Indian Prime Minister Narendra Modi should bring public officials, police, and military personnel who commit serious rights abuses to justice, Human Rights Watch (HRW) said today in the release of its World Report 2015.
The government should act to fulfill its campaign commitments to implement laws promoting women’s rights, improve access to health and sanitation, end discrimination, and ensure development benefits for the poor and marginalized, the New York-based group said.
The report highlights some encouraging progressing on accountability for abuses in 2014 including the sentencing of three soldiers and two officers to life imprisonment for the 2010 extra-judicial killings of three villagers in Kashmir.
However, HRW said this rare success was overshadowed by the government’s failure to repeal or amend India's draconian Armed Forces Special Powers Act (AFSPA), which many activists claim provides immunity from prosecution to military personnel for serious rights abuses.
HRW cites the case of Manorama Devi, a suspected left-wing activist who was raped and murdered by an Indian paramilitary force in July 2004. A judicial investigation in Ms Devi's killing revealed that the soldiers who murdered her were protected from prosecution by the AFSPA.
“India’s law that protects soldiers from being prosecuted for even the most egregious abuses has no place in a democracy,” said Meenakshi Ganguly, South Asia director at Human Rights Watch.
“The Modi government should seek to repeal the Armed Forces Special Powers Act and ensure justice for security force members who commit serious violations.”
In the 25th edition of the World Report, HRW reviews human rights practices in more than 90 countries.
In his introductory essay, Executive Director Kenneth Roth urges governments to recognize that human rights offer an effective moral guide in turbulent times, and that violating rights can spark or aggravate serious security challenges.
The short-term gains of undermining core values of freedom and non-discrimination are rarely worth the long-term price, he writes.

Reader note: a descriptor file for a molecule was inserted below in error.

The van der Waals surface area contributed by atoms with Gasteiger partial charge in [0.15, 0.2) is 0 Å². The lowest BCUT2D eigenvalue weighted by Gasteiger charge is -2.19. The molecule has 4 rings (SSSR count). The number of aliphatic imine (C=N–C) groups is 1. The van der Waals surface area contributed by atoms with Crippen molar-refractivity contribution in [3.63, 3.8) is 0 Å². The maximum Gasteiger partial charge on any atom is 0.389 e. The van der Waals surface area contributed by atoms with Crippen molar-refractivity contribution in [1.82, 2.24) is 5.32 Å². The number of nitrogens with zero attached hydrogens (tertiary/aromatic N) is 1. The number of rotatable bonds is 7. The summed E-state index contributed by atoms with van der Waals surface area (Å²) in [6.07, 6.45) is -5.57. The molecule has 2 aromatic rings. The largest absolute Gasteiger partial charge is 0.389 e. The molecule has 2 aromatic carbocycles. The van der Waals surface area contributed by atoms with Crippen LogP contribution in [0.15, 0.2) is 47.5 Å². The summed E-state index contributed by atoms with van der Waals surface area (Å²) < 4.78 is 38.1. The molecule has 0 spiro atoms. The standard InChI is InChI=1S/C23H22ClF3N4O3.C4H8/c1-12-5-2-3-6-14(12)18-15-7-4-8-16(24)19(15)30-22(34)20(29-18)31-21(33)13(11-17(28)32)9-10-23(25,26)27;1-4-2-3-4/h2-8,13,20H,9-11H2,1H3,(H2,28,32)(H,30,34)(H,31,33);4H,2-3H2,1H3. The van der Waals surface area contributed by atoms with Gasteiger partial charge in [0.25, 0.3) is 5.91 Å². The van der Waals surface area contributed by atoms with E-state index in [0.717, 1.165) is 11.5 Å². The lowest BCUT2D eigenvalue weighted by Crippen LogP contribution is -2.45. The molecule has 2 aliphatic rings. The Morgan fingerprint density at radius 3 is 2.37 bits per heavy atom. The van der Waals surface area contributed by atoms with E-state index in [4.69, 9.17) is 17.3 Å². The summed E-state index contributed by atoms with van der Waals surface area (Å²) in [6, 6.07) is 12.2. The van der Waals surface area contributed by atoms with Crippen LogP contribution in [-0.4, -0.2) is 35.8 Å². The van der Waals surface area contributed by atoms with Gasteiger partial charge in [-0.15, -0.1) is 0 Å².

In 2014, authorities in India tightened restrictions on nongovernmental organizations critical of big development projects that activists say will harm the health and livelihoods of affected populations as well as the environment.
The awarding of the 2014 Nobel Peace Prize to Indian children rights activist Kailash Satyarthi put a spotlight on the millions of children in India still engaged in the worst forms of labour while caste-based discrimination and neglect of tribal communities remained a problem.
Despite legal reforms to better address violence against women and children, there is still no monitoring to ensure proper implementation.
In November 2014, at least 16 women died and many others were critically ill after undergoing sterilization procedures in the central Indian state of Chhattisgarh, leading to an outcry against target-driven approaches to family planning programs that undermine freedom of choice and quality of care.
The Modi government intensified engagement with world leaders to promote trade and investment and revive the Indian economy but failed to speak out on human rights abuses, and continued to abstain on key UN resolutions such as on North Korea in November.
“Modi is seeking to be more engaged with finding solutions to global challenges and yet his government has shown no signs of breaking from India’s disappointing legacy on human rights concerns abroad,” Ganguly said.
“As an emerging power, India should promote, not ignore, the rights of those that are suffering under repressive regimes.”